In 1914, Austin built a city chapel for all faiths. This small structure, located in the city’s oldest cemetery, has the potential to be a one-of-a-kind landmark. In the United States, very few, if any, non-denominational chapels were built and owned by municipal governments.
The Oakwood Cemetery Chapel is located in the center of the oldest cemetery in Austin, Texas. Both the Oakwood Cemetery and the Chapel are listed on the National Register of Historic Places and are Historical Austin Landmarks. The small stone chapel was designed by Charles H. Page in the Gothic Revival style and was built in 1914. It was originally used as a mortuary chapel. As the funeral industry developed and rituals changed, the need for the chapel diminished. The chapel was overlooked for many years.
Neglect of this beautiful jewel has proven to be both a blessing and a curse. On the positive side, no major alterations or changes have compromised the building's interior or exterior. Minor modifications in the 1940's were sympathetic to the design and had no significant impact. A partition wall added in the 1970's made an office in the front portion of the nave, but will easily be removed.
The building, however, has suffered significant deterioration due to the many years of neglect. The biggest challenge will be fixing the foundation movement that has caused cracking in the masonry walls. The roof, in past years, had leaks that were only recently addressed. This resulted in a good deal of rot on the wood trim and damage to the interior plaster walls.
Save Austin’s Cemeteries was founded in 2004 in order to preserve the city’s valuable historic cemeteries. The SAC has taken on the Oakwood Chapel Restoration Project as the first in a series of projects to highlight their importance for future generations. Led by Leslie Wolfenden, the current SAC president, the effort started with HABS-level drawings in order to document the existing building. With the City's approval, SAC will begin raising funds from private donors, and other granting agencies. The project has already received a grant from National Trust for Historic Preservation. Here is a short film on the project.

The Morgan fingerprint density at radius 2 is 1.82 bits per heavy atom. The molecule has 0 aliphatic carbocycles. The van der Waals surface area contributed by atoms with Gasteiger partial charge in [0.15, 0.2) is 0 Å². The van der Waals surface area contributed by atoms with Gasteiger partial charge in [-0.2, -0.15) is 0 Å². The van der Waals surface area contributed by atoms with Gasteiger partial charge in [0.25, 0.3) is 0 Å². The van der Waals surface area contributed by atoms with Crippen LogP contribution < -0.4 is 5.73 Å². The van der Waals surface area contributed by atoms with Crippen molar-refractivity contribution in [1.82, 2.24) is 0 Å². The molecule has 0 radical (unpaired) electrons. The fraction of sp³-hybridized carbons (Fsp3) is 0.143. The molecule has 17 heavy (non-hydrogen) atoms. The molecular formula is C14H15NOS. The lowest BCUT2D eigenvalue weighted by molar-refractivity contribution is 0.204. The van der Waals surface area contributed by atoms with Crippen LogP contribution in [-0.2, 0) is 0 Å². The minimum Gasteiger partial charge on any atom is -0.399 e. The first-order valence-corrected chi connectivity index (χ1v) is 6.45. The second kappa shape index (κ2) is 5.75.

As a partner of the Oakwood Cemetery Restoration Project, Heimsath Architects provided the feasibility study on a pro bono basis. The study includes the condition assessment of the existing structure, exploration of architectural restoration solutions, programming for community use of the chapel, and the potential of creative funding for the project. The study recommends a three-phase restoration project, which, when completed will see the entire structure repaired and restored. A small restroom/storage building will also be added behind the chapel to provide necessary support.
The restored chapel will be ideal for small receptions, presentations, performances, or a worship activities. Based on the extensive historical research, measured drawings and photographs, many gathered already by SAC members, we have created exterior and interior renderings, and a 3-D movie to show the Chapel in its restored condition.
On July 19th, 2011, Ben Heimsath participated in a public meeting at Carver Library hosted by the City's Department of Parks and Recreation. Leslie Wolfenden presented an outline of how Save Austin Cemeteries will take the lead in restoring the Chapel on behalf of the City of Austin. Ben discussed the architectural challenges and also was interviewed by KVUE news. Attached is the link to the interview: http://www.kvue.com/news/local/Austinites-attempt-to-save-historic-East-Austin-chapel-125896059.html
Here's the video we produced for the feasibility study: